On 21 April 2021, negotiators from the European Parliament and the Council of the EU reached a provisional agreement on the legislative proposal for a European Climate Law, a cornerstone of the European Green Deal. The new regulation establishes a framework for achieving climate-neutrality in the EU by 2050. It sets a 2030 target of reducing the EU’s net greenhouse gas (GHG) emissions by 55 %, compared to 1990 levels, envisages the use of a GHG budget for setting the 2040 target and establishes an independent European Scientific Advisory Board on Climate Change. The European Parliament is expected to vote on the text agreed in interinstitutional negotiations during its June II plenary session.

EU hydrogen policy: Hydrogen as an energy carrier for a climate-neutral economy

12-04-2021

Hydrogen is expected to play a key role in a future climate-neutral economy, enabling emission-free transport, heating and industrial processes as well as inter-seasonal energy storage. Clean hydrogen produced with renewable electricity is a zero-emission energy carrier, but is not yet as cost-competitive as hydrogen produced from natural gas. A number of studies show that an EU energy system having a significant proportion of hydrogen and renewable gases would be more cost-effective than one relying ...

Hydrogen is expected to play a key role in a future climate-neutral economy, enabling emission-free transport, heating and industrial processes as well as inter-seasonal energy storage. Clean hydrogen produced with renewable electricity is a zero-emission energy carrier, but is not yet as cost-competitive as hydrogen produced from natural gas. A number of studies show that an EU energy system having a significant proportion of hydrogen and renewable gases would be more cost-effective than one relying on extensive electrification. Research and industrial innovation in hydrogen applications is an EU priority and receives substantial EU funding through the research framework programmes. Hydrogen projects are managed by the Fuel Cells and Hydrogen Joint Undertaking (FCH JU), a public-private partnership supported by the European Commission. The EU hydrogen strategy, adopted in July 2020, aims to accelerate the development of clean hydrogen. The European Clean Hydrogen Alliance, established at the same time, is a forum bringing together industry, public authorities and civil society, to coordinate investment. Almost all EU Member States recognise the important role of hydrogen in their national energy and climate plans for the 2021-2030 period. About half have explicit hydrogen-related objectives, focussed primarily on transport and industry. The Council adopted conclusions on the EU hydrogen market in December 2020, with a focus on renewable hydrogen for decarbonisation, recovery and competitiveness. In the European Parliament, the Committee on Industry, Research and Energy (ITRE) adopted an own-initiative report on the EU hydrogen strategy in March 2021. This is an update of a Briefing from February 2021.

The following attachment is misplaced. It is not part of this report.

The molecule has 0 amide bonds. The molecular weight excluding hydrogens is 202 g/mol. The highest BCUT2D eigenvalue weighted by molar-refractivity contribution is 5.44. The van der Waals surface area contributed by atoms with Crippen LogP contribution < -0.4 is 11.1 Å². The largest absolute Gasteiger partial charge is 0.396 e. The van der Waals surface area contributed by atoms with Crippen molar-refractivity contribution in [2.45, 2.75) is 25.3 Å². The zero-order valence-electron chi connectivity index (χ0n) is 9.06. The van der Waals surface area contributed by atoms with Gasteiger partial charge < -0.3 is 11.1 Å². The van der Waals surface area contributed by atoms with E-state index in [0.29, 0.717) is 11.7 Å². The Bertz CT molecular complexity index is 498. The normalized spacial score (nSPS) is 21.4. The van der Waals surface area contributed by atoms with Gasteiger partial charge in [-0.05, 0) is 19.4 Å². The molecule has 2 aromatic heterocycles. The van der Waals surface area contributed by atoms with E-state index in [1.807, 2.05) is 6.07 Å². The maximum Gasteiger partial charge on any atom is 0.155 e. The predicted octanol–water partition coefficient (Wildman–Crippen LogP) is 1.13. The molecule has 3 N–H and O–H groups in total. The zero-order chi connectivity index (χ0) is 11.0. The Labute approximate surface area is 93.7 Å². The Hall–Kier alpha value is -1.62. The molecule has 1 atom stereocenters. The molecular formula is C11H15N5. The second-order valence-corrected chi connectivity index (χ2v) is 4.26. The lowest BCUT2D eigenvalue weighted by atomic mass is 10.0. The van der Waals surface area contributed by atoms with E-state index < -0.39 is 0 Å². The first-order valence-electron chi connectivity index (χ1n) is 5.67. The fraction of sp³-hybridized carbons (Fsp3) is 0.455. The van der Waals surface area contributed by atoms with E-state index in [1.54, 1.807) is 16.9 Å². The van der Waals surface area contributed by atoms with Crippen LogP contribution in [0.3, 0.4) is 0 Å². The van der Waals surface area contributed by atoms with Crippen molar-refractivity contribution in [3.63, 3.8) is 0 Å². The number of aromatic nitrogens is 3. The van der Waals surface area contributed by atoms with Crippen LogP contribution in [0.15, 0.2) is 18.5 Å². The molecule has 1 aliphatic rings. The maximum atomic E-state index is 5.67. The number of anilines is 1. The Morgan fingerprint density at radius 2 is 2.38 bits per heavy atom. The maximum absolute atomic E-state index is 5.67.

EU climate action policy: Responding to the global emergency

18-03-2021

The European Green Deal aims to make the European Union climate-neutral by 2050, a target supported by all EU institutions. With this objective, the EU takes a leading role in addressing the global climate emergency. Achieving the climate-neutrality goal requires massive investment and an unprecedented transformation of all sectors of the economy. This study explains the physical basis of climate change and highlights its expected impacts on the EU. To give an overview of EU and international climate ...

The European Green Deal aims to make the European Union climate-neutral by 2050, a target supported by all EU institutions. With this objective, the EU takes a leading role in addressing the global climate emergency. Achieving the climate-neutrality goal requires massive investment and an unprecedented transformation of all sectors of the economy. This study explains the physical basis of climate change and highlights its expected impacts on the EU. To give an overview of EU and international climate policies, it outlines international climate agreements, EU climate action and the climate policies of major economies. It assesses the coherence of EU climate policy with other policy areas, and presents the financing of EU climate action through the EU budget and other instruments. To assess the implications of the climate neutrality objective, the study analysis the challenges and opportunities for the EU economy and its impacts on issues such as international relations, migration, trade, consumers and health . The final chapter addresses the issues facing European decision-makers and the outlook for European and global climate action in the context of the coronavirus pandemic.